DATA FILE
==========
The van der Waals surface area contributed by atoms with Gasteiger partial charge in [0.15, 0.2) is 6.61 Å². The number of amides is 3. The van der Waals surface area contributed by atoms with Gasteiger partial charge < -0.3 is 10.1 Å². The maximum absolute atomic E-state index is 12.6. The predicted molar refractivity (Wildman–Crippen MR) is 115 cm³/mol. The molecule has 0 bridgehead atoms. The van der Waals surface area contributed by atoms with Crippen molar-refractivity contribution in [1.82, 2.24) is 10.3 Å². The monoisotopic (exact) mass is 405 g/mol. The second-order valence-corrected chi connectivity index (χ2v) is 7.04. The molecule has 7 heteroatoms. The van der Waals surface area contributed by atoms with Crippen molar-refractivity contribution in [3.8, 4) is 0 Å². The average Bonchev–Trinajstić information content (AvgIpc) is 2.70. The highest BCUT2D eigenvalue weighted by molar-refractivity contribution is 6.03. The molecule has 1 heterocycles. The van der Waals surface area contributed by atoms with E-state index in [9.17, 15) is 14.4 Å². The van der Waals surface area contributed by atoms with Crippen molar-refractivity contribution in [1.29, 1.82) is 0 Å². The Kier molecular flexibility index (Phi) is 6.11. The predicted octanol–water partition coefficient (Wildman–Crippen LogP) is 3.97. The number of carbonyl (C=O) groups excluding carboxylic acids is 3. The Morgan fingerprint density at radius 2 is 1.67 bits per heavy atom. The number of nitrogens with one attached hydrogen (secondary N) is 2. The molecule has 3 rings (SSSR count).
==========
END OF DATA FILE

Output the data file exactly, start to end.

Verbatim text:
The van der Waals surface area contributed by atoms with Gasteiger partial charge in [0.15, 0.2) is 6.61 Å². The number of amides is 3. The van der Waals surface area contributed by atoms with Gasteiger partial charge < -0.3 is 10.1 Å². The maximum absolute atomic E-state index is 12.6. The predicted molar refractivity (Wildman–Crippen MR) is 115 cm³/mol. The molecule has 0 bridgehead atoms. The van der Waals surface area contributed by atoms with Crippen molar-refractivity contribution in [1.82, 2.24) is 10.3 Å². The monoisotopic (exact) mass is 405 g/mol. The second-order valence-corrected chi connectivity index (χ2v) is 7.04. The molecule has 7 heteroatoms. The van der Waals surface area contributed by atoms with Crippen molar-refractivity contribution in [3.8, 4) is 0 Å². The average Bonchev–Trinajstić information content (AvgIpc) is 2.70. The highest BCUT2D eigenvalue weighted by molar-refractivity contribution is 6.03. The molecule has 1 heterocycles. The van der Waals surface area contributed by atoms with E-state index in [9.17, 15) is 14.4 Å². The van der Waals surface area contributed by atoms with Crippen molar-refractivity contribution in [1.29, 1.82) is 0 Å². The Kier molecular flexibility index (Phi) is 6.11. The predicted octanol–water partition coefficient (Wildman–Crippen LogP) is 3.97. The number of carbonyl (C=O) groups excluding carboxylic acids is 3. The Morgan fingerprint density at radius 2 is 1.67 bits per heavy atom. The number of nitrogens with one attached hydrogen (secondary N) is 2. The molecule has 3 rings (SSSR count).